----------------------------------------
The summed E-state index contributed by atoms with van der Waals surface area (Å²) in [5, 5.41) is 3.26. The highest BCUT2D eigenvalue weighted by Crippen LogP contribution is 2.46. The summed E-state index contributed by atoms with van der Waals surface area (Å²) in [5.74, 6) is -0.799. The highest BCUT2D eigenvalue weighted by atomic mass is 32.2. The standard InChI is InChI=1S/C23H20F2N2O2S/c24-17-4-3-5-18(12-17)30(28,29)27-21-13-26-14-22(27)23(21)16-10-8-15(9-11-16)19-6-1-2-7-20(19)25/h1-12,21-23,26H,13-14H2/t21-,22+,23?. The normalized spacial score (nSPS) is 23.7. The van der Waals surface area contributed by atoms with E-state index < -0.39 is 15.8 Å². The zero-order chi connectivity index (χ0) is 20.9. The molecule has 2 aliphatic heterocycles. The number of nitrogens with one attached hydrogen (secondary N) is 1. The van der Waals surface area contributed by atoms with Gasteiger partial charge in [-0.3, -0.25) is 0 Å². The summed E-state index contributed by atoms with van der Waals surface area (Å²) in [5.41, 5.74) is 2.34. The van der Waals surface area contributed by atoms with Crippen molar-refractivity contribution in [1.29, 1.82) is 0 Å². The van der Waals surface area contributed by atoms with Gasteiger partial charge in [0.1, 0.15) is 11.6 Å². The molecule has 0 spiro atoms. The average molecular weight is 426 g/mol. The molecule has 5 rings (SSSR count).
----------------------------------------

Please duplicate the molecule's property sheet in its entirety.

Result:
The summed E-state index contributed by atoms with van der Waals surface area (Å²) in [5, 5.41) is 3.26. The highest BCUT2D eigenvalue weighted by Crippen LogP contribution is 2.46. The summed E-state index contributed by atoms with van der Waals surface area (Å²) in [5.74, 6) is -0.799. The highest BCUT2D eigenvalue weighted by atomic mass is 32.2. The standard InChI is InChI=1S/C23H20F2N2O2S/c24-17-4-3-5-18(12-17)30(28,29)27-21-13-26-14-22(27)23(21)16-10-8-15(9-11-16)19-6-1-2-7-20(19)25/h1-12,21-23,26H,13-14H2/t21-,22+,23?. The normalized spacial score (nSPS) is 23.7. The van der Waals surface area contributed by atoms with E-state index < -0.39 is 15.8 Å². The zero-order chi connectivity index (χ0) is 20.9. The molecule has 2 aliphatic heterocycles. The number of nitrogens with one attached hydrogen (secondary N) is 1. The van der Waals surface area contributed by atoms with Gasteiger partial charge in [-0.3, -0.25) is 0 Å². The summed E-state index contributed by atoms with van der Waals surface area (Å²) in [5.41, 5.74) is 2.34. The van der Waals surface area contributed by atoms with Crippen molar-refractivity contribution in [1.29, 1.82) is 0 Å². The van der Waals surface area contributed by atoms with Gasteiger partial charge in [0.1, 0.15) is 11.6 Å². The molecule has 0 spiro atoms. The average molecular weight is 426 g/mol. The molecule has 5 rings (SSSR count).